Friday, 7 December 2012

Synthesized news reports and a whole lotta sandwiches

MONDAY: I’ve been so busy carrying on with life, working on jewellery and writing projects while working extra hours at my job and keeping up with a hectic social life, that I’ve been spending my lunches reading rather than writing. But I must mention today’s surprisingly delicious sandwich made of things that needed using. My sandwich, on a surprisingly nice Asda sunflower roll, consists of houmus and cream cheese with chopped red pepper and spring onion, but also with a little nudgeon of leftover Stilton, too small to use in its own sandwich and at the extremely ripe stage. I diced it into small bits and sprinkled it on the houmus along with several torn basil leaves and a spicing of fresh ground and Cayenne peppers. And it works! Hallelujah!

TUESDAY: I have another new sandwich today: Polish cheese with Polish mustard on a lovely light and fresh granary breadcake. I suppose the cheese isn’t actually Polish, as it seems more Swiss or Emmental in character because it’s full of holes. But I bought it in my local Polish grocery, where all the cheeses are sliced off the wheel and the Polish clerk told me only that this was his most popular. I still don’t know its name. But I already feel intimate with it. It’s a nice cheese.

WEDNESDAY: I believe I’ve hit upon the best houmus sandwich yet. On a wonderfully light granary breadcake bought at a source I’ve just discovered, I’ve put a little Philadelphia cream cheese, regular houmus, chopped pointy peppers and spring onion, two sliced cocktail olives, a generous seasoning of fresh ground black and Cayenne peppers, and a very healthy handful of basil leaves Yum. This hits the spot. Yum yum is all I can say.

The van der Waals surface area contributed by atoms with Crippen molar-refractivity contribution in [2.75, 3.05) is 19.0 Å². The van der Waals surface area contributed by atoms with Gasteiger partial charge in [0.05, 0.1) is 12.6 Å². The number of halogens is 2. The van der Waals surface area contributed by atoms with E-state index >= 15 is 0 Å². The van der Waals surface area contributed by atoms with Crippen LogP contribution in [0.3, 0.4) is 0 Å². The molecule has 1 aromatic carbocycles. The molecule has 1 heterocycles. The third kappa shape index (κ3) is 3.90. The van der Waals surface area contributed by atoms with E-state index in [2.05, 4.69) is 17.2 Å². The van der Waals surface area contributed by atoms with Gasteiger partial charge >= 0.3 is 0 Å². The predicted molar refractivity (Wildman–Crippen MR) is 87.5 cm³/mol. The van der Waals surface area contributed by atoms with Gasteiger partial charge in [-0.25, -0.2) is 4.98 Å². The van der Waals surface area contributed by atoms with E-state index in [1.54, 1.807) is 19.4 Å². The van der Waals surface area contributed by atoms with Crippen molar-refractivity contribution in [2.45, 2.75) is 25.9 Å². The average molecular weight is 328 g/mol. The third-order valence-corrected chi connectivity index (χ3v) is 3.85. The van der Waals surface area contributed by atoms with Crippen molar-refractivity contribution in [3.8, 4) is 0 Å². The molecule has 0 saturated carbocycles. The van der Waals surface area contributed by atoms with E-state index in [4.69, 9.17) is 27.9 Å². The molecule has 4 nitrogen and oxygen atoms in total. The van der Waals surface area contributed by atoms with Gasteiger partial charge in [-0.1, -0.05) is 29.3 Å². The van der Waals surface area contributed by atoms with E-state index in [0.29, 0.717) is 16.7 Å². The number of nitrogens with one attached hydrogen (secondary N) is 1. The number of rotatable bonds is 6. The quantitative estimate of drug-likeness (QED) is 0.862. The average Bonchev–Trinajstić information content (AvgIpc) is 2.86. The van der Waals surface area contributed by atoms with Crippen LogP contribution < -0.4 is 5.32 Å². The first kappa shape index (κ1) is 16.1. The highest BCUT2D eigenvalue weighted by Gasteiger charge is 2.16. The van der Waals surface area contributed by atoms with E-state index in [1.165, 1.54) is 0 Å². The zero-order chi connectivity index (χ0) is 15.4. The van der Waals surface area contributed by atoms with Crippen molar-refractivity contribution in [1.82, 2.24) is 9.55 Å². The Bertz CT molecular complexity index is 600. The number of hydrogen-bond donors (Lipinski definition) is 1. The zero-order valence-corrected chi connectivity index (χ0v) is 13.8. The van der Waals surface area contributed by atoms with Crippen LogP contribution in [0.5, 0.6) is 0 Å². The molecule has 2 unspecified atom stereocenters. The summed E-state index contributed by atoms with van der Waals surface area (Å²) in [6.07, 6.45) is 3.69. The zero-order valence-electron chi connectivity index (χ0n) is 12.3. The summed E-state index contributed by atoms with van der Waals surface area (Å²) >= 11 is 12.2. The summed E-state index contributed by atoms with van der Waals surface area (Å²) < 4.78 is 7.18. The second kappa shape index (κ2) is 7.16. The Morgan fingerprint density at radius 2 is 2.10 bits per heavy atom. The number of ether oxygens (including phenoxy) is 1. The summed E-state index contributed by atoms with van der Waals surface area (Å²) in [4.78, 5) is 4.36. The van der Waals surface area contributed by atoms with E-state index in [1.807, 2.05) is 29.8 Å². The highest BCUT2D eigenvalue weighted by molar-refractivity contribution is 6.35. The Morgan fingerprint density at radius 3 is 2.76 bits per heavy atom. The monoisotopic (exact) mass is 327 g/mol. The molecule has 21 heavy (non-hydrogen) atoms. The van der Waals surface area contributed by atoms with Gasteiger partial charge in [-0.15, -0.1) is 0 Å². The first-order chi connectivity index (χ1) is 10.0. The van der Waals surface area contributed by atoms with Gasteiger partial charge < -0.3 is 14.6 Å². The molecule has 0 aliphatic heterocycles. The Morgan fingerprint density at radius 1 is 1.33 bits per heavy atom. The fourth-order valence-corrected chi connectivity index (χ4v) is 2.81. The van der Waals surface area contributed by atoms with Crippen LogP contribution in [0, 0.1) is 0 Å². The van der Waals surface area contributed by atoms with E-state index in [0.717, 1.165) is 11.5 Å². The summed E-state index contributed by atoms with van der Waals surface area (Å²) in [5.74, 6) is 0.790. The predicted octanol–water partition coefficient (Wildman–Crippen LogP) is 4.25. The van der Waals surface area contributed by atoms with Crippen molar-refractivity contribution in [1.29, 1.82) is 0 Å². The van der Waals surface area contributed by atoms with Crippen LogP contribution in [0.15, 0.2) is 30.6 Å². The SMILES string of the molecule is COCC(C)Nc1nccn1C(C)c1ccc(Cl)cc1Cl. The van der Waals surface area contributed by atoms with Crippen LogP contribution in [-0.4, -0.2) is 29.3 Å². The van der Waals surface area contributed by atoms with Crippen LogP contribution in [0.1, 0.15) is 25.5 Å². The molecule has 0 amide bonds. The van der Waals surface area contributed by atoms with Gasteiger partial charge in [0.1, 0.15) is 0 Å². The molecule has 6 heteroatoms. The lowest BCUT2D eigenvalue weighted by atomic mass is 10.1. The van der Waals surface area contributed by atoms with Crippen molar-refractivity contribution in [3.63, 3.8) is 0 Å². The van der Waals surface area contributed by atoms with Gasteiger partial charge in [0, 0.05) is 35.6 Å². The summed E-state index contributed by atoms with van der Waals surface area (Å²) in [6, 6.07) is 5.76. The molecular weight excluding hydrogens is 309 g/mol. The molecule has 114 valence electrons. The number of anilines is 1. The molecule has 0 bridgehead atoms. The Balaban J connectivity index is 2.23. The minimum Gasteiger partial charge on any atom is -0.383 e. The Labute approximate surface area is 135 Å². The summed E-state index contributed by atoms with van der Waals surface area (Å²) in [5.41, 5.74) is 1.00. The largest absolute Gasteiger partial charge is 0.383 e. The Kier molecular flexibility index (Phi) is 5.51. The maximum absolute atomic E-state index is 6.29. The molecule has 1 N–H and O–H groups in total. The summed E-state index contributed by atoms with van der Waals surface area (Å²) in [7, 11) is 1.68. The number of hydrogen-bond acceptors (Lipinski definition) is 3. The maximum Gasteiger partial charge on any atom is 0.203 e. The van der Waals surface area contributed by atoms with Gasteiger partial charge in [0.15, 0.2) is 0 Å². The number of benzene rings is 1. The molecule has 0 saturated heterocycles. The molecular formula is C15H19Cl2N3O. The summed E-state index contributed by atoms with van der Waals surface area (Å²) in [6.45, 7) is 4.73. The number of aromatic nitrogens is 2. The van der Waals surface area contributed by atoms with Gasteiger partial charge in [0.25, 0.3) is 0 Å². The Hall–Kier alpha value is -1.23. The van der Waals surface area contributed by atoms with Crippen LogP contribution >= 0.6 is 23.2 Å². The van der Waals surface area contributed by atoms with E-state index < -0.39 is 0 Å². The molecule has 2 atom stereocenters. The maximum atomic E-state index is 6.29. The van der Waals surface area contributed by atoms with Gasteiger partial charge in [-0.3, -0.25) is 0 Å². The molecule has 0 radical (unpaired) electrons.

FRIDAY: What a wonderfully unusual lunch. Not only am I sitting in the Winter Gardens with opera singers performing in front of me, but I’m having an experimental sandwich: Caerphilly cheese on a granary breadcake with fresh ground black pepper and lemon zest. On one side of the sandwich I’ve put fresh thyme and on the other side fresh tarragon, and on half of each side I’ve got smashed raspberries. I’ve decided I like the tarragon raspberry quarter the best, although one could leave off the tarragon and/or the raspberries. I think I shall name this the Opera.

THE FOLLOWING TUESDAY: Lunch is a leftover spicy bean burger dressed with a bit of Dijon mustard, mayonnaise, a slice of red onion, and some leaf. Cold, it reminds me of a meatloaf sandwich --although most of my life’s experience with that classic American sandwich is the vegetarian meatloaf version. Quite surprisingly, I’m suddenly feeling a lot younger…

TUESDAY A MONTH LATER: It’s been weeks since I’ve posted a new blog. I am still alive, I think – I’m just very busy with everything else, which of course includes Life. But today I must write about something other than my delicious sandwich (sage and onion vegetarian slices and cream cheese on a fresh granary breadcake with sundried tomato, chopped pointy pepper, and a leaf of Red Gem lettuce).

In the Winter Garden where I normally eat my lunch, there is an exhibit today on synthetic speech presented by the Creative Speech Technology Network or CreST. I was invited to play with an electronic choir “singer” using an Xbox controller. It was a lot of fun and reminded me of my ancient Casio analogue monophonic synthesizer I played in a band in the early 1980s before graduating to first a polyphonic Roland and then a digital Yamaha. With the Xbox controls I could adjust the pitch, vibrato, and even the vowel that was being articulated.

Another exhibit allowed the user to create a story for a short comic strip and customize a synthetic voice to read it out loud, with options for the type of character (sex, age, etc.) and the emotion being expressed. This is an idea for the narration of audiobooks and other voiced text media.

This got me thinking once again about where the world is going. Consider the fallibility of computerized subtitles that enable one to watch TV with the sound off. In my local pub where this is often the case, a news story about Superstorm Sandy said that 3.5-metre baps were expected to hit the New England coast. Imagine a highly wavering child’s voice filled with rage shouting this news to you. This could be what we have to look forward to in the future of news reports: no human reporters necessary.

At least the political news reports can’t become any more absurd…

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